Updated at 4:15 pm ET
Stocks finished lower Monday, while the dollar retrenched against its global peers amid a jump in Treasury bond yields, as investors adopted a cautious tone heading into a crucial ten-day stretch for global markets.
Wall Street's sharp rally on Friday, paced by the best single-day gain for Apple (AAPL) – Get Free Report shares in more than two years, lifted all three indices by around 2.5% and put the Dow on pace for its best monthly gain since 1976.
Fading bets on another big rate hike from the Federal Reserve in December, following softer-than-expected inflation data Friday, added to the optimism, as did broad-based gains for S&P 500 earnings reports that offset the impact of weaker-than-expected Big Tech updates from Amazon (AMZN) – Get Free Report, Microsoft (MSFT) – Get Free Report and Google (GOOGL) – Get Free Report earlier in the week.
Markets now face a crucial run of key data points, including Wednesday's Fed rate decision, a Thursday policy meeting at the Bank of England, Friday's October jobs report and next Tuesday's mid-term elections, that will test the resilience of the market's recent rally.
"There is a lot of debate over whether October's stock market rally is sustainable, but up and down volatility is going to be the norm for a while until there is greater resolution on when the Fed pauses its rate hikes, how far earnings expectations for 2023 will fall and how severe the economic dip will be," said David Bahnsen, CIO of Bahnsen Group, a wealth management firm based in Newport Beach, Calif. with $3.85 billion in assets under management.
"With about one week to go until the midterm elections, it's essentially a foregone conclusion that the Republicans take control of the House and likely the Senate, too," he added. "Ultimately, a divided government may be a positive for markets in that nothing bad gets done policy wise, but also nothing good gets done either."
With the Fed meeting up first, the CME Group's FedWatch has the chances of a 75 basis point rate hike pegged at 88.2%, but the chances of a follow-on move in December have fallen to around 46.6%.
Still, benchmark 10-year note yields were marked 6 basis points higher in overnight trading at 4.05%, with 2-year notes rising to 4.499%, suggesting traders aren't yet convinced of a Fed pullback heading into Chairman Jerome Powell's press conference on Wednesday afternoon. The U.S. dollar index, which tracks the greenback against a basket of six global currencies, was marked 0.45% higher at 111.203.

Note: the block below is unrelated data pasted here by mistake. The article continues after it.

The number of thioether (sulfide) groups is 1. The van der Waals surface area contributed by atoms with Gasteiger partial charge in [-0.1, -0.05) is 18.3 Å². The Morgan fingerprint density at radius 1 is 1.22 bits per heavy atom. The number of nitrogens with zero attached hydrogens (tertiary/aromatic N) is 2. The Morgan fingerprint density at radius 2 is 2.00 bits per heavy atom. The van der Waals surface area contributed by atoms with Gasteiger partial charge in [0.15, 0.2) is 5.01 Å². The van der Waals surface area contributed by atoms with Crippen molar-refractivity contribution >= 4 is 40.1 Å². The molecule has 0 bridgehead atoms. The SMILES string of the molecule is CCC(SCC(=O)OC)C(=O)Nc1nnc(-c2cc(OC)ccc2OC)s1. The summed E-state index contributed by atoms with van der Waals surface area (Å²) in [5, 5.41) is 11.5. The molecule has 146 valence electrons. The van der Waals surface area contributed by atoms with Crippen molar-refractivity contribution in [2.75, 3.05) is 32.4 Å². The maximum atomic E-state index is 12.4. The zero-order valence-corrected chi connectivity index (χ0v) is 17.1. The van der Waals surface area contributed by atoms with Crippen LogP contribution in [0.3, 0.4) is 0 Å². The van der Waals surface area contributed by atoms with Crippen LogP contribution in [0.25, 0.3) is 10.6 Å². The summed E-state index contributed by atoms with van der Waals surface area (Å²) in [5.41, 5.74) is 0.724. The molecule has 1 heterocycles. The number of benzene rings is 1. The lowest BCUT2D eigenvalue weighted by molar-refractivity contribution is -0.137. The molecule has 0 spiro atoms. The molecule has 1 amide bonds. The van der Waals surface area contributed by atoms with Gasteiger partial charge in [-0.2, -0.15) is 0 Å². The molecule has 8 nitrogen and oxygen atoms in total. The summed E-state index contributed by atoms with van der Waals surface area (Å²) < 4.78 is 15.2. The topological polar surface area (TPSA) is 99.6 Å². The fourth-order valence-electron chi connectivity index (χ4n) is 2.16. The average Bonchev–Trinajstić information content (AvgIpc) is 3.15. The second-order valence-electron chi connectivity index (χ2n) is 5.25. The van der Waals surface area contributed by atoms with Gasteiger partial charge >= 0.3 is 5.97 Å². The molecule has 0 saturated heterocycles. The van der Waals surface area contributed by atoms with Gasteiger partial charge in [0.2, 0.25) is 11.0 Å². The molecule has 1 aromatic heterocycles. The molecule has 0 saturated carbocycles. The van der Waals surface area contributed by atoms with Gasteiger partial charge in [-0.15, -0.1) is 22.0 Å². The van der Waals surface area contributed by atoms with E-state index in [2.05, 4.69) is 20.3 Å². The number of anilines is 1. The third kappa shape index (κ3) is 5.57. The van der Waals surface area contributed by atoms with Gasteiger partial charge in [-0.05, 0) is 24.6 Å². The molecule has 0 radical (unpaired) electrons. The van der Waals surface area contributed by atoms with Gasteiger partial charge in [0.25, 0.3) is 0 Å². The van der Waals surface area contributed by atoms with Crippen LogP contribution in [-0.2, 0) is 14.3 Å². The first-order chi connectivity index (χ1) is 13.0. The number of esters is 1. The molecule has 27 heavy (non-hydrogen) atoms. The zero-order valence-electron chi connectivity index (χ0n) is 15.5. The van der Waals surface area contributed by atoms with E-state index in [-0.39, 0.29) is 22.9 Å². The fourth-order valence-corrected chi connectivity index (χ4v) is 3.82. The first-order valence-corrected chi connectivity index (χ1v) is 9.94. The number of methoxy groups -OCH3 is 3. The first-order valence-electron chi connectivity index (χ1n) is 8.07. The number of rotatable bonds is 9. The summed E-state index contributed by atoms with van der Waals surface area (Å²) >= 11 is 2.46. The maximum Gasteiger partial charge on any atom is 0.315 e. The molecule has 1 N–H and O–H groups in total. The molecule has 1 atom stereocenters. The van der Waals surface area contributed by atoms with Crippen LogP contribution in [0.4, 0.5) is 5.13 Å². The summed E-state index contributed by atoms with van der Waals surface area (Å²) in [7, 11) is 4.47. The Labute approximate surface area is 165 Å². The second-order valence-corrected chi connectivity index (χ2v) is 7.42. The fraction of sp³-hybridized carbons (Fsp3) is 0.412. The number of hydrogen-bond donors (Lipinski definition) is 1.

In the meantime, another busy week of earnings data will occupy investors' attention, as collective S&P 500 profit are expected to rise 3.1% from last year to $458.9 billion. Stripping away massive gains from the energy sector, however, and earnings are forecast to decline by 0.4%, with only a very modest gain expected over the three months ending in December.
Around 163 S&P 500 companies will report third quarter earnings this week, highlighted by updates from Pfizer (PFE) – Get Free Report, CVS Health (CVS) – Get Free Report, Advanced Micro Devices (AMD) – Get Free Report and Starbucks (SBUX) – Get Free Report.
Nearly 75% of the 99 companies reporting so far have topped earnings forecasts, according to Refinitiv data, just shy of of the four-quarter average of around 78.1%.
That puts a great deal of emphasis on both Wednesday's Fed decision, as well as the Friday payroll data, as markets look to defend gains built into the start of the final trading quarter of the year.
The S&P 500 finished down 0.7%, while the Dow Jones Industrial Average fell 137 points, or 0.39%, to 32,734. The tech-focused Nasdaq lost 1.03%. For the month, the Dow gained more than 4,000 points to log a nearly 14% gain.
Apple shares finished down 1.5% amid concerns that iPhone output from a key factory in China could be curtailed by Beijing's strict 'zero Covid' health policies.
In overseas markets, the region-wide Stoxx 600 was up 0.2% from Friday's close in mid-day Frankfurt trading, although government bond yields were firmly higher following another record inflation print as consumer prices rose by a faster-than-expected 10.7% in October, according to preliminary data published Monday by the region's official statistics office.
Overnight in Asia, stocks were able to rise modestly despite another grim set of data from China, which showed factory activity contracting over the month of October, paired by a pullback in its services sector as well, amid Beijing's ongoing Covid crackdown.
The region-wide MSCI ex-Japan index was marked 0.18% higher heading into the close of trading, while Japan's Nikkei 225 rose 1.748% to a six-week high of 27,587.46 points amid a solid rally for tech stock's following Friday's gains on Wall Street.
Updated at 4:15 pm ET